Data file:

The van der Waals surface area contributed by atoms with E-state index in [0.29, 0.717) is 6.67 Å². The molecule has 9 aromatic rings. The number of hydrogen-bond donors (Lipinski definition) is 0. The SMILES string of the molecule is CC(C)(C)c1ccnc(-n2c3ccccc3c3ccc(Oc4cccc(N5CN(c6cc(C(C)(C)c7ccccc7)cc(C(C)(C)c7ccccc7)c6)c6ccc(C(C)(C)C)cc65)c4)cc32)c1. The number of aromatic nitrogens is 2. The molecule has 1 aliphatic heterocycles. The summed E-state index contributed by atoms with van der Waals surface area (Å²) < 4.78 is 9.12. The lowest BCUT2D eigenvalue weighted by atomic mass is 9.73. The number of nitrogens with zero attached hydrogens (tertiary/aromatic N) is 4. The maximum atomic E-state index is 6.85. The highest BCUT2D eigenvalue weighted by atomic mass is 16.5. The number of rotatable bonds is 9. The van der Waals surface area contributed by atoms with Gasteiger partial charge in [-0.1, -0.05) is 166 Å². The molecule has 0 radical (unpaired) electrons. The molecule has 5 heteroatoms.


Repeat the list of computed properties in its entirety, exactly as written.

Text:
The van der Waals surface area contributed by atoms with E-state index in [0.29, 0.717) is 6.67 Å². The molecule has 9 aromatic rings. The number of hydrogen-bond donors (Lipinski definition) is 0. The SMILES string of the molecule is CC(C)(C)c1ccnc(-n2c3ccccc3c3ccc(Oc4cccc(N5CN(c6cc(C(C)(C)c7ccccc7)cc(C(C)(C)c7ccccc7)c6)c6ccc(C(C)(C)C)cc65)c4)cc32)c1. The number of aromatic nitrogens is 2. The molecule has 1 aliphatic heterocycles. The summed E-state index contributed by atoms with van der Waals surface area (Å²) < 4.78 is 9.12. The lowest BCUT2D eigenvalue weighted by atomic mass is 9.73. The number of nitrogens with zero attached hydrogens (tertiary/aromatic N) is 4. The maximum atomic E-state index is 6.85. The highest BCUT2D eigenvalue weighted by atomic mass is 16.5. The number of rotatable bonds is 9. The van der Waals surface area contributed by atoms with Gasteiger partial charge in [-0.1, -0.05) is 166 Å². The molecule has 0 radical (unpaired) electrons. The molecule has 5 heteroatoms.